Boaty McBoatface to raise awareness of Global Warming

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As a concession to voters, however, the organization used the Boaty McBoatface name for another one of its sea vessels-a little yellow remote-controlled submarine.

After braving a hotly contested voting process, the internet's favorite submarine Boaty McBoatface is about to take on "some of the deepest and coldest abyssal ocean waters on earth", NPR reports.

NERC ultimately announced that the ship would be named for the British broadcaster and naturalist David Attenborough.

Boaty McBoatface wil gather information on the intensity of turbulence in the Orkney Passage - information that could help improve climate change models. "Boaty is going to make measurements within these "streams" and "rivers" of the smallest-scale motions to try to understand how that water is being changed as it leaves the formation regions around Antartica and then spreads out over the world's oceans".

We wish Boaty a safe journey.

Instead of a large research vessel, the name Boaty McBoatface is attached to three submersibles like this one, according to the BBC. Many have suggested that that British officials should do with the Brexit referendum results what was done with the Name Our Ship campaign-basically, just ignore what the public asks for and give the people something to keep them happily distracted.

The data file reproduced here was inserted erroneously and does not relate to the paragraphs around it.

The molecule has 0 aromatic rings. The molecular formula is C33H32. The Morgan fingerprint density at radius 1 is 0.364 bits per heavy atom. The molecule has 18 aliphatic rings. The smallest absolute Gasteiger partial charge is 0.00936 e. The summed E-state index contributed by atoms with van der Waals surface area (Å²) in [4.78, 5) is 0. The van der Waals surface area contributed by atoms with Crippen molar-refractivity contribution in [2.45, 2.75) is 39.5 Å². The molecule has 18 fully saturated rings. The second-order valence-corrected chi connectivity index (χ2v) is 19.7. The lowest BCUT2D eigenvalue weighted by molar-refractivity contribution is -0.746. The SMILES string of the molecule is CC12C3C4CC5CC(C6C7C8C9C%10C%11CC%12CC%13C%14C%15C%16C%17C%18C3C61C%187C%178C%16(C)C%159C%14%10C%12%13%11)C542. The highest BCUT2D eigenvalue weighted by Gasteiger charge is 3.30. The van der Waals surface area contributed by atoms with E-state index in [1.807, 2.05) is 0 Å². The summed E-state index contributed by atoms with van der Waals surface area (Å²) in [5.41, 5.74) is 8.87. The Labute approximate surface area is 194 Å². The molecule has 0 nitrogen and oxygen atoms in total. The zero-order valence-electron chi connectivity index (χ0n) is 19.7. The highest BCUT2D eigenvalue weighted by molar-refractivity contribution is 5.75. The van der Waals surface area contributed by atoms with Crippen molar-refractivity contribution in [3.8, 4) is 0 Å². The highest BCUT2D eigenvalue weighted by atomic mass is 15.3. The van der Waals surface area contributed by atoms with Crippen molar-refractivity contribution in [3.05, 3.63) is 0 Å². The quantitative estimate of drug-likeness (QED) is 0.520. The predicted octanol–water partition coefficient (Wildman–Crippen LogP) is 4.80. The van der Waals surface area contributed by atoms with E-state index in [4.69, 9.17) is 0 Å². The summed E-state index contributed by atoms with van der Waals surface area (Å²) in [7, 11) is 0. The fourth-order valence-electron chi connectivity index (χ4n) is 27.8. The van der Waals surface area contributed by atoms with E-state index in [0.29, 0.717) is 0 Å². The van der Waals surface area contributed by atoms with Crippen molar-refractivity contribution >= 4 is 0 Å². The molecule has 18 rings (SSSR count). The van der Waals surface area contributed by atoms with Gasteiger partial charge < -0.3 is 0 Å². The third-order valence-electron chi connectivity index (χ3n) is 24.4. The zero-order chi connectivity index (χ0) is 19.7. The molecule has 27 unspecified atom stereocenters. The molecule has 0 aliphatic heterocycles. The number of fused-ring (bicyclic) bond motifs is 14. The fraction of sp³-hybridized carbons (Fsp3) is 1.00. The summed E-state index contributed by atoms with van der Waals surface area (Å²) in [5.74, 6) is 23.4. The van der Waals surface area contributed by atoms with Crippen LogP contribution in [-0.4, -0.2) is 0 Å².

It will investigate parts of the Southern Ocean.

Killjoy Science Minister Jo Johnson decided the name wasn't appropriate Why wasn't the ship called Boaty McBoatface?

But what started as a joke quickly gained traction and the name "Boaty McBoatface" won the popular vote with a tally of 124,109, four times more votes than RRS Poppy-Mai, which came in second place.

The RRS Sir David Attenborough is still under construction.

Boaty will travel back and forth along an abyssal current of AABW through the so-called Orkney Passage. The vessel will probe the Southern Ocean's water flow and turbulence.

"The Orkney Passage is a key choke-point to the flow of abyssal waters in which we expect the mechanism linking changing winds to abyssal water warming to operate".

Boaty and other long range underwater vehicles developed by the National Oceanography Centre are capable of exploring 95 percent of the ocean.

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